HANUMAN JAYANTI: Hindus venerate Lord Rama’s devotee

THURSDAY, APRIL 24: Mere days after wrapping up celebrations for Lord Rama, Hindus honor Rama’s most ardent devotee—Hanuman—on Hanuman Jayanti. Popularly known as the “monkey god,” Hanuman served Sri Rama throughout his life, always crediting Rama for any personal accomplishments. Hanuman’s humility and ability to give without expecting return earned him the title of a true Karma Yogi.

Even Lord Rama spoke of himself as indebted to Hanuman, pointing out that Hanuman’s “superhuman deeds” made him a hero. When Hanuman would take no credit but, instead, attribute his acts to Lord Rama, Rama declared: “All will honor and worship you like Myself. Whenever My stories are recited or glories sung, your glory will be sung before Mine.” (Wikipedia has details.) As Hanuman was born at dawn, his devotees worship and perform Prasad, or the offering of food, today at sunrise.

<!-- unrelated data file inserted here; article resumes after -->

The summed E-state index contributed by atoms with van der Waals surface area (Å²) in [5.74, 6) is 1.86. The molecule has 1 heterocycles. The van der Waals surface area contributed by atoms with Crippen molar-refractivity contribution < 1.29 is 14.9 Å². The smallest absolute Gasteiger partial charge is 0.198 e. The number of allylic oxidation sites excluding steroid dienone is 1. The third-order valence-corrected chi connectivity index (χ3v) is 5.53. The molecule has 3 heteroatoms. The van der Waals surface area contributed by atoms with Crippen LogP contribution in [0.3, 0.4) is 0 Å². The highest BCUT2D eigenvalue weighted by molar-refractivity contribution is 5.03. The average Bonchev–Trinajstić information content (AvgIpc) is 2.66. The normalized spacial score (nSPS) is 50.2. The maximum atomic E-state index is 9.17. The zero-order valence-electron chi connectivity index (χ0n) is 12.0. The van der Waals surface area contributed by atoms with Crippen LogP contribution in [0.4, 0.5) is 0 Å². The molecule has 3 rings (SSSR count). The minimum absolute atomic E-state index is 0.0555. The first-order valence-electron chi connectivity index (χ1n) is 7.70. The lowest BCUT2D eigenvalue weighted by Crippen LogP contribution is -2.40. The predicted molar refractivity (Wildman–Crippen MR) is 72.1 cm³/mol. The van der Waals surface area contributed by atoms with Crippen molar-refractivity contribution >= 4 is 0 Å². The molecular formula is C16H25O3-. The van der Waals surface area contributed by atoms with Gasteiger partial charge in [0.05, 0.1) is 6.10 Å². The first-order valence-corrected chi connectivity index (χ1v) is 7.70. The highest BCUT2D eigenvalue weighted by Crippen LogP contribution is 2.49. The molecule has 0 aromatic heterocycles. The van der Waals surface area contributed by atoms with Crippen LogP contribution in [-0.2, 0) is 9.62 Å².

Legend tells that Hanuman came to earth as part of the Vanara community, a group whose members bore a reddish orange hue by assuming an ape-like form. Today’s Hindu Hanuman temples are marked with reddish orange coloring, and devotees apply tilaka of sindhur, a type of facial coloring, in the same hue.

Stemming from his unflinching devotion to Lord Rama was Hanuman’s ability to do what no other could: cross the ocean, burn a city without personal harm and bring others back from the dead, all in the name of Rama. Hindus hold that Hanuman can assume any form at will.


Though dates vary widely by region, most Hindus observe Hanuman Jayanti today or, in some places, during festivities the weekend prior. (Find related news stories at The Times of India.) Many workers enjoy a weeklong holiday at this time, in respect to both the Jain Mahavir Jayanti and Hindu Hanuman Jayanti.


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